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Page last updated at 22:36 GMT, Friday, 19 February 2010

ICC: Guinea killings 'crime against humanity'

A Guinean woman cries at Conakry great mosque, 02/10
Days after the massacre hundreds of relatives had to identify bodies

The killing of opposition supporters in Guinea last year was a crime against humanity, the International Criminal Court (ICC) has said.

The deputy prosecutor of the ICC, Fatou Bensouda, made the statement in Guinea after a preliminary investigation into the deaths in the capital, Conakry.

Security forces have been blamed for the killings of more than 150 people at an opposition rally on 28 September.

Ms Bensouda said "atrocious crimes" had been committed by men in uniform.

Senior members of the ruling military junta have also been implicated.

Men in uniform attacked civilians, they killed and wounded
Fatou Bensouda
ICC deputy prosecutor

The military took over the country in December 2008, following the death of long-time leader Lansana Conte.

"As the deputy prosecutor of the ICC, I end this visit with the feeling that crimes of the order of crimes against humanity were committed," Ms Bensouda said after her three-day investigation in Guinea.

She described "atrocious crimes" at the stadium in Conakry during an opposition rally, when "men in uniform attacked civilians, they killed and wounded".

She said: "In full daylight they mistreated, violated and submitted women to unprecedented sexual violence."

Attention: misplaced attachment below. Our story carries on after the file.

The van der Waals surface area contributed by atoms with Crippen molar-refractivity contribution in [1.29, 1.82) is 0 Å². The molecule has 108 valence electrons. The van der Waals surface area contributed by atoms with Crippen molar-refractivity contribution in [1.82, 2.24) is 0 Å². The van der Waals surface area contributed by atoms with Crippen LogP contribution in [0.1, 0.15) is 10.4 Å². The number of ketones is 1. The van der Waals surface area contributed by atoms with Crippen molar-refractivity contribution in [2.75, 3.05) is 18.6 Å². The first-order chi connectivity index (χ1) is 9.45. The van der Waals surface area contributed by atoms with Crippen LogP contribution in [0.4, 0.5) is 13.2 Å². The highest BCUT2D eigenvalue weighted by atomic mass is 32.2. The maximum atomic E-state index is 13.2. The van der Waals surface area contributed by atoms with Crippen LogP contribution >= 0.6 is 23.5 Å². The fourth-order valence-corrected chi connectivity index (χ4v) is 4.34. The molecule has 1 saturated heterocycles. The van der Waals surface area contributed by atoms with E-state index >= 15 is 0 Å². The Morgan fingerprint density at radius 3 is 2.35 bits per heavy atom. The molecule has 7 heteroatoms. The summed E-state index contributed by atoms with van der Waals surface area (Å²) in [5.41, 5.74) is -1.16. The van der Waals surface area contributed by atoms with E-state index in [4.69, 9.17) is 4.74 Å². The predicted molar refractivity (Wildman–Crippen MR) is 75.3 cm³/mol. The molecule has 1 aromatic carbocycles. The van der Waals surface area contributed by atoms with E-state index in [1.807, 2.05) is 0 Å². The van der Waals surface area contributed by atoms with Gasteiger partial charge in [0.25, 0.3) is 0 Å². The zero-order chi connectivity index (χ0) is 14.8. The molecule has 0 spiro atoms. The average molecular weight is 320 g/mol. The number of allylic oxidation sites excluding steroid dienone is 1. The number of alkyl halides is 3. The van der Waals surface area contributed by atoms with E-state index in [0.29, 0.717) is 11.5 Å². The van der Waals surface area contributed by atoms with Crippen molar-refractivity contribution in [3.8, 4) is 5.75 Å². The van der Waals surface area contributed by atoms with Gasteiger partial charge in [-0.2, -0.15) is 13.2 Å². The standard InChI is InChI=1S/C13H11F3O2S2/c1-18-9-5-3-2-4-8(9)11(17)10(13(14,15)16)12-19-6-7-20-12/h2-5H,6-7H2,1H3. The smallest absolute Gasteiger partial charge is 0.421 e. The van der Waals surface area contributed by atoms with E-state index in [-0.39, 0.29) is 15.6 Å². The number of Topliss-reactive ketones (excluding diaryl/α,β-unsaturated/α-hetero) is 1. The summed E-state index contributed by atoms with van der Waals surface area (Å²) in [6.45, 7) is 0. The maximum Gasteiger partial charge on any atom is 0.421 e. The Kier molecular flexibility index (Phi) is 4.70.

Based on what she discovered in her visit, the ICC could continue with its preliminary investigation, Ms Bensouda said.

Democratic promise

A report commissioned by the UN said in December that Capt Moussa Dadis Camara, who was the junta chief at the time, bore "direct criminal responsibility" for the massacre.

The report said the killings and other crimes "could be qualified as crimes against humanity".

In the weeks after the killings, Capt Camara was shot and seriously wounded by an aide who believed the captain was about to blame him for the massacre.

Capt Camara is now in exile in Burkina Faso, and the military chiefs who succeeded him have installed a civilian prime minister and say they are overseeing a transition back to democracy.

The prime minister, Jean Marie Dore, has said Guinea's judiciary is not capable of judging the massacre suspects.

The ICC can only investigate a crime if the justice system in a country cannot, or will not, investigate itself.

But if it comes to serving any indictments, says the BBC's West Africa correspondent Caspar Leighton, the court will rely on the Guinean authorities to act on any arrest warrants.

This will be a tall order in a country where the military has long held the reins of power.

The Netherlands-based court is the world's only permanent tribunal for the adjudication of genocide, war crimes and crimes against humanity.



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